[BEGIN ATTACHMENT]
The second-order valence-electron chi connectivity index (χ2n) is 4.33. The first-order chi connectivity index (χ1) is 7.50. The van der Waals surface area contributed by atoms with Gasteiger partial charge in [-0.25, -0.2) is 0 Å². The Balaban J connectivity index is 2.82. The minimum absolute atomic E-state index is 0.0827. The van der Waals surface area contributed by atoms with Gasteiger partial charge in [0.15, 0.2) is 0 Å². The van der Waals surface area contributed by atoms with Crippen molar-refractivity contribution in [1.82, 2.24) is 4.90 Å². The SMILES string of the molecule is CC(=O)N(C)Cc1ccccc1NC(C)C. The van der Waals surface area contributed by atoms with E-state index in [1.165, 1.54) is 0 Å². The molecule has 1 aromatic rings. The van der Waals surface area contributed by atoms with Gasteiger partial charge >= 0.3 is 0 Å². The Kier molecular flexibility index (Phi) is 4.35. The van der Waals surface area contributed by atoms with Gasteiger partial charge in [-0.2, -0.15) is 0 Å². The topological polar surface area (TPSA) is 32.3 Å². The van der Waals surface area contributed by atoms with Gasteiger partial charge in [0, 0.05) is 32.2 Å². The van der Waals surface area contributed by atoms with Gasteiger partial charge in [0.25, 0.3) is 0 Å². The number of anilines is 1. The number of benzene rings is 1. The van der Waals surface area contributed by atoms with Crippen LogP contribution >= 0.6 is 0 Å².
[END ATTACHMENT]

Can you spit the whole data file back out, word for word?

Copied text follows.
The second-order valence-electron chi connectivity index (χ2n) is 4.33. The first-order chi connectivity index (χ1) is 7.50. The van der Waals surface area contributed by atoms with Gasteiger partial charge in [-0.25, -0.2) is 0 Å². The Balaban J connectivity index is 2.82. The minimum absolute atomic E-state index is 0.0827. The van der Waals surface area contributed by atoms with Gasteiger partial charge in [0.15, 0.2) is 0 Å². The van der Waals surface area contributed by atoms with Crippen molar-refractivity contribution in [1.82, 2.24) is 4.90 Å². The SMILES string of the molecule is CC(=O)N(C)Cc1ccccc1NC(C)C. The van der Waals surface area contributed by atoms with E-state index in [1.165, 1.54) is 0 Å². The molecule has 1 aromatic rings. The van der Waals surface area contributed by atoms with Gasteiger partial charge >= 0.3 is 0 Å². The Kier molecular flexibility index (Phi) is 4.35. The van der Waals surface area contributed by atoms with Gasteiger partial charge in [-0.2, -0.15) is 0 Å². The topological polar surface area (TPSA) is 32.3 Å². The van der Waals surface area contributed by atoms with Gasteiger partial charge in [0, 0.05) is 32.2 Å². The van der Waals surface area contributed by atoms with Gasteiger partial charge in [0.25, 0.3) is 0 Å². The number of anilines is 1. The number of benzene rings is 1. The van der Waals surface area contributed by atoms with Crippen LogP contribution >= 0.6 is 0 Å².